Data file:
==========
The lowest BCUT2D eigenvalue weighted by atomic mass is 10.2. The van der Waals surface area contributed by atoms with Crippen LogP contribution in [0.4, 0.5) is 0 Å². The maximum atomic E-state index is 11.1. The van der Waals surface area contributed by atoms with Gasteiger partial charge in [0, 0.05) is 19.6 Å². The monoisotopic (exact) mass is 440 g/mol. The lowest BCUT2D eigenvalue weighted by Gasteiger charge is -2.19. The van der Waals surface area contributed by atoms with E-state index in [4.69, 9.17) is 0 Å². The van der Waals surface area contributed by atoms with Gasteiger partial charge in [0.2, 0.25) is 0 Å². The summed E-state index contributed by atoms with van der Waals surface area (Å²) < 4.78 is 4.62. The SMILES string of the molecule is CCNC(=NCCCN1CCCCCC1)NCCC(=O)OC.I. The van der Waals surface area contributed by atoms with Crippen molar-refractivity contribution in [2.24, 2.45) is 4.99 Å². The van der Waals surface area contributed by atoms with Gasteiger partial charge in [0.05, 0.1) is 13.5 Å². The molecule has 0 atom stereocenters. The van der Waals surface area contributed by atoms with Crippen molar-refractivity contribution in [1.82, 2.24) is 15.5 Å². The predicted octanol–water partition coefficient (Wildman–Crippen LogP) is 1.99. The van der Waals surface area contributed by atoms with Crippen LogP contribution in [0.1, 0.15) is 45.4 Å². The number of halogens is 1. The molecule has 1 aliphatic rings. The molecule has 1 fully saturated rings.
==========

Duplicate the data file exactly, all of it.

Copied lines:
The lowest BCUT2D eigenvalue weighted by atomic mass is 10.2. The van der Waals surface area contributed by atoms with Crippen LogP contribution in [0.4, 0.5) is 0 Å². The maximum atomic E-state index is 11.1. The van der Waals surface area contributed by atoms with Gasteiger partial charge in [0, 0.05) is 19.6 Å². The monoisotopic (exact) mass is 440 g/mol. The lowest BCUT2D eigenvalue weighted by Gasteiger charge is -2.19. The van der Waals surface area contributed by atoms with E-state index in [4.69, 9.17) is 0 Å². The van der Waals surface area contributed by atoms with Gasteiger partial charge in [0.2, 0.25) is 0 Å². The summed E-state index contributed by atoms with van der Waals surface area (Å²) < 4.78 is 4.62. The SMILES string of the molecule is CCNC(=NCCCN1CCCCCC1)NCCC(=O)OC.I. The van der Waals surface area contributed by atoms with Crippen molar-refractivity contribution in [2.24, 2.45) is 4.99 Å². The van der Waals surface area contributed by atoms with Gasteiger partial charge in [0.05, 0.1) is 13.5 Å². The molecule has 0 atom stereocenters. The van der Waals surface area contributed by atoms with Crippen molar-refractivity contribution in [1.82, 2.24) is 15.5 Å². The predicted octanol–water partition coefficient (Wildman–Crippen LogP) is 1.99. The van der Waals surface area contributed by atoms with Crippen LogP contribution in [0.1, 0.15) is 45.4 Å². The number of halogens is 1. The molecule has 1 aliphatic rings. The molecule has 1 fully saturated rings.